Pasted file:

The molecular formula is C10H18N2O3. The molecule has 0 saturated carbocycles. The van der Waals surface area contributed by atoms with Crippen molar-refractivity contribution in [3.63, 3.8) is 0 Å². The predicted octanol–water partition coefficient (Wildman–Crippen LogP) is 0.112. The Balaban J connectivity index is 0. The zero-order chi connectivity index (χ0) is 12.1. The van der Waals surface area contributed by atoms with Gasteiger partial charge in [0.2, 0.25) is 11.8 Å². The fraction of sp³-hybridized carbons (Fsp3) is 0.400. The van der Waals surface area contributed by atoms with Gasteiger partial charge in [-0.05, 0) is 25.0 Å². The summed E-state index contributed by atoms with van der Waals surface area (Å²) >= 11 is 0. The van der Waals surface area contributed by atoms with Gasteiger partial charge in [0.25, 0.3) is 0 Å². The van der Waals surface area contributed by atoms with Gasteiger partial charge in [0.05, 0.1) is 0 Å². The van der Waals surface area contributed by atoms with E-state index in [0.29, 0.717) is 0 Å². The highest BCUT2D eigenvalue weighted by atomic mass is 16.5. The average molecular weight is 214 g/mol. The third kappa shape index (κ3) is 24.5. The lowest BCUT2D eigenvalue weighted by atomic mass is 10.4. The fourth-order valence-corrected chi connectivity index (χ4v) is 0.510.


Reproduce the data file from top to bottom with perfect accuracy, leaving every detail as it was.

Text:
The molecular formula is C10H18N2O3. The molecule has 0 saturated carbocycles. The van der Waals surface area contributed by atoms with Crippen molar-refractivity contribution in [3.63, 3.8) is 0 Å². The predicted octanol–water partition coefficient (Wildman–Crippen LogP) is 0.112. The Balaban J connectivity index is 0. The zero-order chi connectivity index (χ0) is 12.1. The van der Waals surface area contributed by atoms with Gasteiger partial charge in [0.2, 0.25) is 11.8 Å². The fraction of sp³-hybridized carbons (Fsp3) is 0.400. The van der Waals surface area contributed by atoms with Gasteiger partial charge in [-0.05, 0) is 25.0 Å². The summed E-state index contributed by atoms with van der Waals surface area (Å²) >= 11 is 0. The van der Waals surface area contributed by atoms with Gasteiger partial charge in [0.25, 0.3) is 0 Å². The van der Waals surface area contributed by atoms with Gasteiger partial charge in [0.05, 0.1) is 0 Å². The van der Waals surface area contributed by atoms with E-state index in [0.29, 0.717) is 0 Å². The highest BCUT2D eigenvalue weighted by atomic mass is 16.5. The average molecular weight is 214 g/mol. The third kappa shape index (κ3) is 24.5. The lowest BCUT2D eigenvalue weighted by atomic mass is 10.4. The fourth-order valence-corrected chi connectivity index (χ4v) is 0.510.